Additionally, they also sell accurate reproductions of pieces for reenactments or just plain ol’ collection. You can also purchase modern souvenirs, clothing, movies, and books, and they can appraise your very own pieces while you shop.
7. Église Saint-Côme-et-Saint-Damien d’Angoville-au-Plain
Farther down the same road in the commune of Angoville-au-Plain you’ll find the Church of Saints Cosmas and Damian (Église Saint-Côme-et-Saint-Damian). This small church is special as it served as an emergency hospital by two American soldiers on D-Day.
As soon as the paratroopers landed, American Army medics Ken Moore and Robert Wright of the 101st Airborne Division set up an emergency first aid post inside the church. In total they rescued 81 wounded American and German soldiers.
Visitors find a stop here interesting because, within the wooden pews, you can still see bloodstains from June 6th, 1944. Also, two stained glass windows portray scenes relating to the events of the day: one honors the two Army medics and the other honors the paratroopers.
8. Dead Man’s Corner Museum
Located in the former headquarters of the 6th German parachute infantry regiment in the town of Saint-Côme-du-Mont is the Dead Man’s Corner Museum—a museum now dedicated to the American paratroopers who took it over.
The same building where the fighting took place now houses the museum and showcases genuine historical artifacts and mannequins to show how they used the house at the time. You can also watch D-Day, Normandy 1944 in their highly-rated 3-D movie theater.
Outside the museum you can see a variety of World War II equipment like an 88mm German gun, a Czech hedgehog (beach obstacle), a Stuart Tank, and the Airborne Wall Memorial.
9. D-Day Experience
Located at the Dead Man’s Corner Museum and included in the price of admission is the D-Day Experience, a trip aboard a C-47 flight simulator meant to put you alongside American paratroopers on D-Day.
You’ll relive D-Day preparations with Lieutenant Colonel Robert Lee Wolverton then board a genuine C-47 from World War II. You’ll fly over the shores of Normandy, you’ll get bombed and shot at, and you’ll leave Utah Beach having had a truly terrifying experience at a place called Dead Man’s Corner. 👍
10. Milestone 00, Liberty Road
Or, better yet, Kilometer Marker 00? This marker denotes the beginning of Liberty Road, a commemorative route following the path of Allied forces from D-Day onwards.
It begins in the town of Sainte-Marie-du-Mont (where you’ll find this marker), continues on through Northern France, eventually ending in Bastogne at the Belgium/Luxembourg border. A stone marker such as this one marks every kilometer along the way (totaling 1,146 of them).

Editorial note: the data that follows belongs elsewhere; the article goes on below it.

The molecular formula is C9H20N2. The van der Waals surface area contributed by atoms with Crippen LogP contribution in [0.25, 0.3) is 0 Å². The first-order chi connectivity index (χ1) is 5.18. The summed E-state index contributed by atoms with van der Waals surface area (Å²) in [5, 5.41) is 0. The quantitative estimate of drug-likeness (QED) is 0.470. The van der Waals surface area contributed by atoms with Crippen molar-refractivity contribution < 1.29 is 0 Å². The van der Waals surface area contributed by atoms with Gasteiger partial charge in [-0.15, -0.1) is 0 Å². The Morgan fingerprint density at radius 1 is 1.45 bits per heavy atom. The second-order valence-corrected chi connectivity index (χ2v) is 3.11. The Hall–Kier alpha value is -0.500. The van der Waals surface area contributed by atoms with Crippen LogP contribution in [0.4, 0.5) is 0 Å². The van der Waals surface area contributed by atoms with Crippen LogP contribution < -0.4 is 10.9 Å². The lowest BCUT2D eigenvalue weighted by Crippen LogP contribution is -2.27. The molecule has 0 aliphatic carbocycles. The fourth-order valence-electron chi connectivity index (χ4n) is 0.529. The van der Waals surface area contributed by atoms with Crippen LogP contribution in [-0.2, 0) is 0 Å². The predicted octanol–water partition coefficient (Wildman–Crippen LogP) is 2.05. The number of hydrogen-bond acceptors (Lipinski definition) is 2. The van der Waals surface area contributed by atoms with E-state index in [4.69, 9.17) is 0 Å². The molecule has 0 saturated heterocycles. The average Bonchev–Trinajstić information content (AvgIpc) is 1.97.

The design is meant to represent the torch of liberty rising from the sea and being carried eastward. The top is lined with 48 stars representing the 48 U.S. states. This route officially opened in 1947 making it the first French monument to the contributions of American troops.
11. Airborne Museum
Like many of the World War II sites around these parts, the Airborne Museum is dedicated to the U.S. paratroopers of the 82nd and 101st Airborne Divisions, but on a much larger scale than the others. This museum is a favorite of visitors to Normandy, especially visitors to the Utah sector.
The Airborne Museum comprises three separate buildings, two of which resemble open parachutes. Inside you’ll find an incredible collection of World War II aircraft including:
- A rare WACO CG-4 glider (the only one of these on display in France)
- Douglas C-47 Skytrain aircraft
Additionally, there’s an immsersive aspect to the museum with a C-47 simulator, a large collection of historical artifacts, and the use of a “histopad” to aid in your visit. Read more about the Airborne Museum in my post on awesome Normandy WWII museums.
12. Church of Sainte-Mère-Église
Directly across from the Airborne Museum is the Church of Sainte-Mère-Église, made famous after paratrooper John Steele became suspended from its bell tower after dropping in on D-Day.
While dropping into the town, Steele’s parachute snagged on the church’s belfry. While fighting ensued below him, he hung limp from the side of the church and played dead for hours to avoid capture. German troops eventually discovered him alive and captured him. However, he later escaped and rejoined his division.
Today, the church memorializes him with a monument of a different sort. A statue of Steele hangs from a parachute caught on the church’s bell tower. You can also find memorials to the Airborne divisions in the church’s stained glass windows.